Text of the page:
Draws You In, Doesn’t It?

Railroad Bridge across Cedar River to Quaker Oats, Cedar Rapids, Linn County, Iowa

Here’s yet another example of finding an older photo and seeing it in a different light for the first time.  And this time this one has quickly turned into one of my all-time favorites.  In color this shot was nice, but… meh.  In black and white it popped, and I couldn’t stop staring at it… or should I say ‘staring INTO it’?  That’s the key here, the image draws you in and you can’t help but look all the way down to the end, trying to look even farther.  The combination of the starkness and simplicity of the black and white, the symmetry, along with the lines leading… pulling… you in is simply incredible.  This will end up on my wall, somewhere.

This is the railroad bridge that leads to the Quaker Oats plan in downtown Cedar Rapids over the Cedar River.  It is “unsecured”, as in no gates or barriers into the plant, but rumor has it that if you even set foot on the bridge as it heads over the water you will be greeted by a couple burly security guards from the other end, and will be not-so-kindly warned and escorted back to where you came from.

I also like how the plant and the sign itself peeks out from the side, providing context.

This was taken a few years ago one evening as part of another photo shoot sponsored by my photo club.  Something that I probably never would have done on my own.  An active and pro-active photo club can be an invaluable resource.

Winter Scenes: Pros and Cons

Wagon in Winter, near Palo, Linn County, Iowa

I love a good winter photo.  Especially when you can grab the texture of the snow, and double-especially when you can catch shimmering glints of sunlight reflecting off the snowflakes.

Take this photo, for example:  I shot this back in 2005/06, my first winter in Iowa.  It is down the road from where my photo club meets, and I stopped and shot this on the way in.  There was something about the whole scene that appealed to me.  It evokes a peaceful feeling, a quietness.  It is actually somebody’s front yard, but is cropped well.  It also helps that it has the aspects mentioned above, the texture and the glints of reflective light.

Those are the pros.  But, I don’t have very many winter shots, because of the cons.  What are the cons, you ask?  Well, there’s only one.  It’s cold.

Yes, that’s right, I am a west coast, “first world” American, and I am not overly enamored with the cold.  It’s really that simple.  I admire photographers who routinely go out every week in the winter to get a shot.  That takes perseverance and dedication.  Then again, for many of these people photography is literally their bread-and-butter.  For me it’s more of a sidelight.  I still need to keep my day-job.

Take yesterday and today, as a case in point.  It’s been absolutely beautiful.  Fresh snow.  Fluffy-type snow, which is best for those reflecting sunlight glints I keep mentioning.  Clear blue skies.  Everything needed for a truly nice winter photo.  Unfortunately, it’s also been about -2 degrees… and that’s the high!  Wind chills have been -20 degrees, and lower.  Brrr… I’ve been staying inside, working on my websites and blogs, and catching up on things that way.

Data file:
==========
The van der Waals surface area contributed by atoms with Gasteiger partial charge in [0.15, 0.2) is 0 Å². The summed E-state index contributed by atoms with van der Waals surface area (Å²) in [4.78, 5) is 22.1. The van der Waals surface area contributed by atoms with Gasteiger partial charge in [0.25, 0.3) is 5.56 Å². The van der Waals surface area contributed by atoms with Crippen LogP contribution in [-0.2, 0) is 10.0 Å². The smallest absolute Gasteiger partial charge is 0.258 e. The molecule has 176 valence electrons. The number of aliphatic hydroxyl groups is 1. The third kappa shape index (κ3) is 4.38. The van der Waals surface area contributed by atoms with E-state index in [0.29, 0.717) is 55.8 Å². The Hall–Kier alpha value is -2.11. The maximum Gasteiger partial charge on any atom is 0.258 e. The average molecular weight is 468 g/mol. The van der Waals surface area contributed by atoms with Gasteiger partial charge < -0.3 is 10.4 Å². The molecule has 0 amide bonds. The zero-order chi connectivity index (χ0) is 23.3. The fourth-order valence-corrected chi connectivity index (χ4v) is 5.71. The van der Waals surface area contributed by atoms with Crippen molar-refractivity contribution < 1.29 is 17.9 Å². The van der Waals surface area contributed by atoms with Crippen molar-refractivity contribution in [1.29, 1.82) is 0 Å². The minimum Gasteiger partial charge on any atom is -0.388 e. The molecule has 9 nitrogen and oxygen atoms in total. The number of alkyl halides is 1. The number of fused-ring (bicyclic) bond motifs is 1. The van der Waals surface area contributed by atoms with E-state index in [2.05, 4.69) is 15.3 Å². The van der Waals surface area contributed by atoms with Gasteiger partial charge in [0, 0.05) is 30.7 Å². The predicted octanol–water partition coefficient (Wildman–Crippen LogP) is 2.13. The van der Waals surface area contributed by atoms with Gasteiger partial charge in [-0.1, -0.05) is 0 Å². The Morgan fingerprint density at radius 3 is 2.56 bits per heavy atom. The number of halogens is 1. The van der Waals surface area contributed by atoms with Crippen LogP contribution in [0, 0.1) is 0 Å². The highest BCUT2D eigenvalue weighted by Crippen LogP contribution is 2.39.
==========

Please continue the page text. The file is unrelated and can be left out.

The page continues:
Many of the winter shots that I do have were taken when I was driving from one place to another and happened to have my camera with me, which I will continue to do.  Stay tuned.  🙂

New Beginnings

Spring buds on maple tree

I was a bad photo club member.  Kind of.  I skipped my photo club meeting today.  Again.  Now, in my defense, I did wake up with a serious sinus headache, so I wouldn’t have been much fun anyway, but at the same time I could have gone.  I just didn’t want to leave the house today.  I wanted a full and uninterrupted day of rest and relaxation.

As I mentioned in a previous post, the theme for the monthly contest was “New Beginnings”, and I had this photo printed and ready to go as my entry in the contest.

I took this shot of my maple tree in my backyard about two years ago, using my Tamron 180mm Macro lens.  And, of course, my tripod.  Always use a tripod.  The tripod has improved the quality of my photography more than ANY other piece of equipment, but I digress.

Anyway, the more I looked at this photo, the more I liked it.  I felt it was a perfect shot as spring represents a “new beginning”.  Would I have won?  Oh, I don’t know, but I like to think I would have.

As a very loose segue into this a “new beginning”, when I was looking at old photos (when I found this) I also came across several photos that I haven’t seen or thought about in quite a long time.  You just might be seeing some “new” shots that have never been published before.  Stay tuned.

The Value of a Good Photo Club

IMG_4001-600I have been a bad photographer.  I blew off my photo club meeting today.  (I had too much ‘at home’ stuff that needed to get done.)  But, that doesn’t mean a good photo club isn’t worth one’s time or effort.  Far from it.

I belong to the Linn Area Photo Club (LAPC) in Cedar Rapids, Iowa.  We strive to be an educational and teaching club, and we do a pretty good job of that, in my opinion.  Almost every meeting has an educational aspect of some kind.  We have contests, too, of course, but unlike many clubs contests are not our primary focus (no pun intended).

We also have “photo shoots”, or outings where we get together as a group and go shoot a specific place or event.  In January we visited the Hawkeye Model Railroad Club in Coralville, Iowa.  It was super cold out, so the indoor shoot was most welcome.  The people were very friendly and accommodating, and it was a great deal of fun.

This photo is one of mine from that shoot.  I spent a lot of time doing “low depth-of-field” shots like this, and I wished I still had my tilt-shift lens, but I still got some very nice shots.  I hope you enjoy it.